Quickly blamed for the death of a ship’s crewman from a different vessel in a store, Black Jack fled, stole a boat with several crew members, and got to the Recherche Archipelago. There they settled and hunted seals, selling their skins, and also pillaged ships loaded with supplies on their way to Hobart and Sydney. Black Jack is described in court records dating to 1835 as a “master of a sealing boat” who took money from sailors who would be murdered if they refused to give up their currency. It is believed that John Anderson was slain by his crew members, with his body and buried treasure hidden in the elaborate limestone cave systems of Middle Island, the settling place of the pirate gang.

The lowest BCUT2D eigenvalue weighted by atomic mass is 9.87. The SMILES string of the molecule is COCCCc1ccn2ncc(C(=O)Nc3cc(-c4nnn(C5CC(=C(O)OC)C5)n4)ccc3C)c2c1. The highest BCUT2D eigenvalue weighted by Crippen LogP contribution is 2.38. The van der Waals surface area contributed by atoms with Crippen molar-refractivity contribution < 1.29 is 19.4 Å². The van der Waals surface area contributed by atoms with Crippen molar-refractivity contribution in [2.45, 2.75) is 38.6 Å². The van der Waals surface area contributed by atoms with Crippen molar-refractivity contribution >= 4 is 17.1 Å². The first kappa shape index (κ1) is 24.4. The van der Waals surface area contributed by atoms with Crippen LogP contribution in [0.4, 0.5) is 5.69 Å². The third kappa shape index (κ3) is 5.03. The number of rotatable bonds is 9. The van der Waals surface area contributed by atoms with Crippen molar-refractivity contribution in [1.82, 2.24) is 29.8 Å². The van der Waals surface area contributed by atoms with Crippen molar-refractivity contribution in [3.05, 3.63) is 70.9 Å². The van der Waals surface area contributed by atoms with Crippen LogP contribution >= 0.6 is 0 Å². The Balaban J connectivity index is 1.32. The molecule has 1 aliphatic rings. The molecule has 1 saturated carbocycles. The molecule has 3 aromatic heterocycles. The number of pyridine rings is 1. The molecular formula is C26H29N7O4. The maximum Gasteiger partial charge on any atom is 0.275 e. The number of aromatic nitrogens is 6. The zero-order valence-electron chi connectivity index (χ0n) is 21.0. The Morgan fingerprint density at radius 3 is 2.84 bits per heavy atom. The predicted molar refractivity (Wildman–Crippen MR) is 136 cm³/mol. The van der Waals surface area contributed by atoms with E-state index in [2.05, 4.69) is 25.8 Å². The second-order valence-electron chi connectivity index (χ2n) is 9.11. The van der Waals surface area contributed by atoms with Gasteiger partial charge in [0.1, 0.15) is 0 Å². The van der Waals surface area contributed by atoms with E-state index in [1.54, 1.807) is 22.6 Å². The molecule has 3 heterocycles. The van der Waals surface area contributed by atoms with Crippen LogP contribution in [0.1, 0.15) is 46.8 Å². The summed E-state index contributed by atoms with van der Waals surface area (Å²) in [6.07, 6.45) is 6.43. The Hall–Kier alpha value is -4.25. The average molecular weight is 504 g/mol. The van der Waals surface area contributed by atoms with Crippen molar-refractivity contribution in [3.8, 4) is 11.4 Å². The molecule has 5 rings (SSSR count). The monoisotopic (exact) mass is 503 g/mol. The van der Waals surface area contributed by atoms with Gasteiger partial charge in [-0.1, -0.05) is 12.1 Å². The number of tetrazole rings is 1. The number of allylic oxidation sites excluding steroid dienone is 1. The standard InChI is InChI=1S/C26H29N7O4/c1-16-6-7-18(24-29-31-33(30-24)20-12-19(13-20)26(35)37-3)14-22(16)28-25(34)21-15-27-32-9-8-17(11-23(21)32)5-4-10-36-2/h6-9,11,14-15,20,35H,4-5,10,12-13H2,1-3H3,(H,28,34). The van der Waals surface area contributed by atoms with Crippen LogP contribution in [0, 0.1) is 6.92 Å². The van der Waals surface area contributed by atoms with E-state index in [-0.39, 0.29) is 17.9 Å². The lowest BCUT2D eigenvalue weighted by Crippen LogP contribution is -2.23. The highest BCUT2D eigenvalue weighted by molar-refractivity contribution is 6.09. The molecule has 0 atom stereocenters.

3. Joseph Bolitho Johns, AKA “Moondyne Joe”

Joseph Bolitho Johns was born in England in 1826, living until 1900 was the best known outlaw of Western Australia. The notorious English convict was better known as “Moondyne Joe,” named after the Avon Valley, a remote region of the Darling Range that was called “Moondyne” by the Aboriginal Australians. The crime that got him arrested in 1848 was not huge — stealing about two days worth of meat and bread from a house — but Johns’s attitude toward the judge was significant, to say the least. The punishment was equally grand, with four years served in an English prison followed by a ticket to Western Australia.